Working In A Winter Wonderland

My workplace was badly disrupted by the recent snow but the surroundings were lovely when we resumed on Tuesday.

I was a day too late taking these photos. The trees still had snow on them on Wednesday but I’d forgotten the camera. By Thursday it had fallen off.

I took all these from inside so you can see reflections of lights in the window glass.

This is a view to the main road (all but blocked by abandoned cars for most of the week.) The jannies* had done a great job clearing the car park.

Snow had fallen from the higher roof here onto the lower one causing a lot of damage.

There were some nice icicles hanging around.

The Christmas tree looks a little forlorn here. There is actually a pond in this picture.

A couple of courtyards now. The first has some snow covered pergolas. By Friday all the snow had gone.

*Scottish diminutive for janitor. For those from the south who don’t know what one is a janitor is a caretaker.

Season Of Mists

The past couple of weeks car windows in my street have had condensation on them when I left the house. This doesn’t usually happen in August.

This morning (1st Sep) bang on cue the first mist of the autumn was hanging around. I’d have called it a haar but it persisted all the way to Dunfermline; haar usually only lies close to the coast and Dunfermline tends to avoid it.

Whether this presages another bad winter like last year I don’t know. I do know it’s not usually so cold so early.

The tree at work I have mentioned before is showing its autumn colours again. Mind you, it wasn’t looking too green even in June.

Winter woollies, then.

Short Commons

What with family birthdays, work retiral dos and a football extravaganza all ongoing at the moment I may not be posting overmuch in the next week or so.

Friday On My Mind 1. Friday On My Mind

The Branch Manager at my workplace had the thought that we workers weren’t having enough fun (thank you David Brent) and came up with the glorious idea of having a competition. We were to name our favourite 1960s hit – that is no purely album tracks were allowed – and pay £1 for the privilege of entering it.* A committee was formed to adjudicate the results. The winner was announced and played over the tannoy – wait for it – after work on the day we broke up for Easter. Some fun!

Runner-up was the now ubiquitous but at the time relatively ignored Hi-Ho Silver Lining as by The Jeff Beck Group. It came second to Daydream Believer by the Monkees. You’ll have guessed I wasn’t on the committee. I will admit to a softish spot for the Monkees but Daydream Believer is a bit twee.

Anyway this all got me to thinking which song I would have considered. I soon realised that choosing just one is impossible but if I had to it would probably be Rupert’s People’s Reflections of Charles Brown but really it depends on the mood I’m in.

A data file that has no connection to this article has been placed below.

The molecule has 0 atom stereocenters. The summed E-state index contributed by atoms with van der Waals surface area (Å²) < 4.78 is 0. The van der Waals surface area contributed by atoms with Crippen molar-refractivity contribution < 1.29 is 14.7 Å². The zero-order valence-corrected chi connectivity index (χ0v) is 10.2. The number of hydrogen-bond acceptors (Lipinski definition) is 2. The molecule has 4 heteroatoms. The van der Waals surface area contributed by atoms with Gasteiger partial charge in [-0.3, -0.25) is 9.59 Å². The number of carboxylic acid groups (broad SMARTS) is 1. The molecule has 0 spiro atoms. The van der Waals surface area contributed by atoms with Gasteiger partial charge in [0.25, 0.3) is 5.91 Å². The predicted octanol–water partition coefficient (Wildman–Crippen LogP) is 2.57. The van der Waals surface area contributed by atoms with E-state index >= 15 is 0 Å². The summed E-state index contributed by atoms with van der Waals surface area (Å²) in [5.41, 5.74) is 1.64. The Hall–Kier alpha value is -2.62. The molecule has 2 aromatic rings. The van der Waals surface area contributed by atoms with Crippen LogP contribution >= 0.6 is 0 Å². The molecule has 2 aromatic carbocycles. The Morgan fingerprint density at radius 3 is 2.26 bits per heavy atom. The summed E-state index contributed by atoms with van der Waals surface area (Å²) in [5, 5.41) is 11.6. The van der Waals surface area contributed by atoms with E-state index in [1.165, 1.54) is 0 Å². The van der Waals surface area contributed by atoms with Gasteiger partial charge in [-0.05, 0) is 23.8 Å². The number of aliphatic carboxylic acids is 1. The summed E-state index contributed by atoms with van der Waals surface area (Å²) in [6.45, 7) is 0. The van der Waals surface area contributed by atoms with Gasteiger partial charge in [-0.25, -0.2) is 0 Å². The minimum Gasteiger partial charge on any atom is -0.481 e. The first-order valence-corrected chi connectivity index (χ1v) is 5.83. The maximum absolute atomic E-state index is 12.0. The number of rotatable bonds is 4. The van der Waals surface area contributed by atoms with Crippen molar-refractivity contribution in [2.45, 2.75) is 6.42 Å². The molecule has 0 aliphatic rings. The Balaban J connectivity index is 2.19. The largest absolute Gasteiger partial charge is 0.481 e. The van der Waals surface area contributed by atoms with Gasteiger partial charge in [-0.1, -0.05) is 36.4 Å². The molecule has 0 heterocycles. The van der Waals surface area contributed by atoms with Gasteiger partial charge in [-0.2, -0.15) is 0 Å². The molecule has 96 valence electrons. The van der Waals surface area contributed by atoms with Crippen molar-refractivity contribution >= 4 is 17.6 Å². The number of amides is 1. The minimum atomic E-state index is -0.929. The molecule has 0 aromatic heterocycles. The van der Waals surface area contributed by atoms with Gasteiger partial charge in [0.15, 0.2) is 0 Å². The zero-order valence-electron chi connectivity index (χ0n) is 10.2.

I’ve already featured a lot of 1960s songs here and any of them could have been contenders. So pick one from Rainbow Chaser, Tiny Goddess or Pentecost Hotel by the true Nirvana, the real Nirvana (see my category and scroll down.)
Or there’s America by The Nice, with which I started off my prog rock musings, plus their The Diamond Hard Blue Apples Of The Moon – even if it was a B-side – and The Thoughts Of Emerlist Davjack,
The Electric Prunes’ I Had Too Much To Dream Last Night and Get Me To The World On Time (both here,)
The Small Faces’ Tin Soldier,
The Who’s I’m A Boy,
Python Lee Jackson’s In A Broken Dream,
Procol Harum’s Homburg,
R Dean Taylor’s Gotta See Jane and Indiana Wants Me.
I would also have included Nights In White Satin by The Moody Blues if it hadn’t been turned into a cliché by excessive re-releasing and overplay.

That’s most, but not all, of the 1960s songs I’ve mentioned before.

But there is a host more, of which I have fond memories and which I might have chosen.

So to start what may be a regular series this is The Easybeats and Friday On My Mind.

*Edited to add:- The money collected was to be split two to one between the respective submitters of the winner and the runner-up.

Back To Work

I don’t know why it is but I always seem to have less time for doing stuff when I am on holiday.
Partly this is because I set the alarm for later and tend to have a lie-in (note: this is never called a lay-in, even the tin-eared do not say that) beyond the time it goes off.
I also relax and mooch around a bit.

It’s worse at Christmas and New Year, though, because the time always gets taken up, by last minute shopping, making sure we have enough milk and bread etc for the two days the supermarkets are closed for – only one day over New Year this year, surprisingly – and visiting family and the like.

So today it was back to work and it didn’t feel like I’d had a holiday at all. (I’m not asking for sympathy; I know shop workers had even less time off than me.)

On a cheerier note, the sky was brightening when I left the house, not something I could say was true of any time in December, so the mornings are certainly progressing in the right direction.
It was icy underfoot, though, not a typical occurrence outside Son Of The Rock towers. it had warmed up by the time I got home but tonight looks icy again.

It also snowed during the day in Dunfermline, but only a little. This made the surroundings brighter and cheerier. All that white on the rooftops seemed clean, somehow, and the air was clear. I could almost feel summer a-coming in.

(I suspect a lot more postponements between now and then though. They will cost us.)